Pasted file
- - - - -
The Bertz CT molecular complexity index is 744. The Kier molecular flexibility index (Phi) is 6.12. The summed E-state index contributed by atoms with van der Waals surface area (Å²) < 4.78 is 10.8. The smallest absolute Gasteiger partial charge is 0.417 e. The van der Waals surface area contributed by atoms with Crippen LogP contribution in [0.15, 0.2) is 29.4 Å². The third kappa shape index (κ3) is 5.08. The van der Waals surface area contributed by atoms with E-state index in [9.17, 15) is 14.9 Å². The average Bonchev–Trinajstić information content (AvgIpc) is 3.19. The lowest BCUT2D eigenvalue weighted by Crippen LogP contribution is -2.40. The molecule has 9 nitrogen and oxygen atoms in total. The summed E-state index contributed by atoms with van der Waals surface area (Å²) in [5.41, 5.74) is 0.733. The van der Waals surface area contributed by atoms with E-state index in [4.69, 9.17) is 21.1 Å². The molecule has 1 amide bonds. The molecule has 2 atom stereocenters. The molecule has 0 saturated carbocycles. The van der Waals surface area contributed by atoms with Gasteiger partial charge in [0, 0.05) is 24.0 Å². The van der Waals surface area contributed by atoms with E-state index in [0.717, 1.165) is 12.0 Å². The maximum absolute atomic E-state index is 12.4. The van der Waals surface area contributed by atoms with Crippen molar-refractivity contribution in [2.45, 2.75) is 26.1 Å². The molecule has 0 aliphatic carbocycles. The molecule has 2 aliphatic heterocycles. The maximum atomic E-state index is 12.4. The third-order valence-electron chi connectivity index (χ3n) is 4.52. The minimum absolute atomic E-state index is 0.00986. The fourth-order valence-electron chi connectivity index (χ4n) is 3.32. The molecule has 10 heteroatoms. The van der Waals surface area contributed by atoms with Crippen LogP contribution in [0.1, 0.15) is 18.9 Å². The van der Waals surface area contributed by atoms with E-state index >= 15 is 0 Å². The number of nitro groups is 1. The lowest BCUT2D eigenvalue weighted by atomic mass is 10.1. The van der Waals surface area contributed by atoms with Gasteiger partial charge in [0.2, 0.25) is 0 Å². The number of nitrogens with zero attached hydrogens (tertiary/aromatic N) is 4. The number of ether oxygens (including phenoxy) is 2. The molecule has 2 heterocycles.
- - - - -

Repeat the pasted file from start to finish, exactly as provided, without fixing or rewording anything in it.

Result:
The Bertz CT molecular complexity index is 744. The Kier molecular flexibility index (Phi) is 6.12. The summed E-state index contributed by atoms with van der Waals surface area (Å²) < 4.78 is 10.8. The smallest absolute Gasteiger partial charge is 0.417 e. The van der Waals surface area contributed by atoms with Crippen LogP contribution in [0.15, 0.2) is 29.4 Å². The third kappa shape index (κ3) is 5.08. The van der Waals surface area contributed by atoms with E-state index in [9.17, 15) is 14.9 Å². The average Bonchev–Trinajstić information content (AvgIpc) is 3.19. The lowest BCUT2D eigenvalue weighted by Crippen LogP contribution is -2.40. The molecule has 9 nitrogen and oxygen atoms in total. The summed E-state index contributed by atoms with van der Waals surface area (Å²) in [5.41, 5.74) is 0.733. The van der Waals surface area contributed by atoms with E-state index in [4.69, 9.17) is 21.1 Å². The molecule has 1 amide bonds. The molecule has 2 atom stereocenters. The molecule has 0 saturated carbocycles. The van der Waals surface area contributed by atoms with Gasteiger partial charge in [0, 0.05) is 24.0 Å². The van der Waals surface area contributed by atoms with E-state index in [0.717, 1.165) is 12.0 Å². The maximum absolute atomic E-state index is 12.4. The van der Waals surface area contributed by atoms with Crippen molar-refractivity contribution in [2.45, 2.75) is 26.1 Å². The molecule has 0 aliphatic carbocycles. The molecule has 2 aliphatic heterocycles. The maximum atomic E-state index is 12.4. The third-order valence-electron chi connectivity index (χ3n) is 4.52. The minimum absolute atomic E-state index is 0.00986. The fourth-order valence-electron chi connectivity index (χ4n) is 3.32. The molecule has 10 heteroatoms. The van der Waals surface area contributed by atoms with Crippen LogP contribution in [0.1, 0.15) is 18.9 Å². The van der Waals surface area contributed by atoms with E-state index >= 15 is 0 Å². The number of nitro groups is 1. The lowest BCUT2D eigenvalue weighted by atomic mass is 10.1. The van der Waals surface area contributed by atoms with Gasteiger partial charge in [0.2, 0.25) is 0 Å². The number of nitrogens with zero attached hydrogens (tertiary/aromatic N) is 4. The number of ether oxygens (including phenoxy) is 2. The molecule has 2 heterocycles.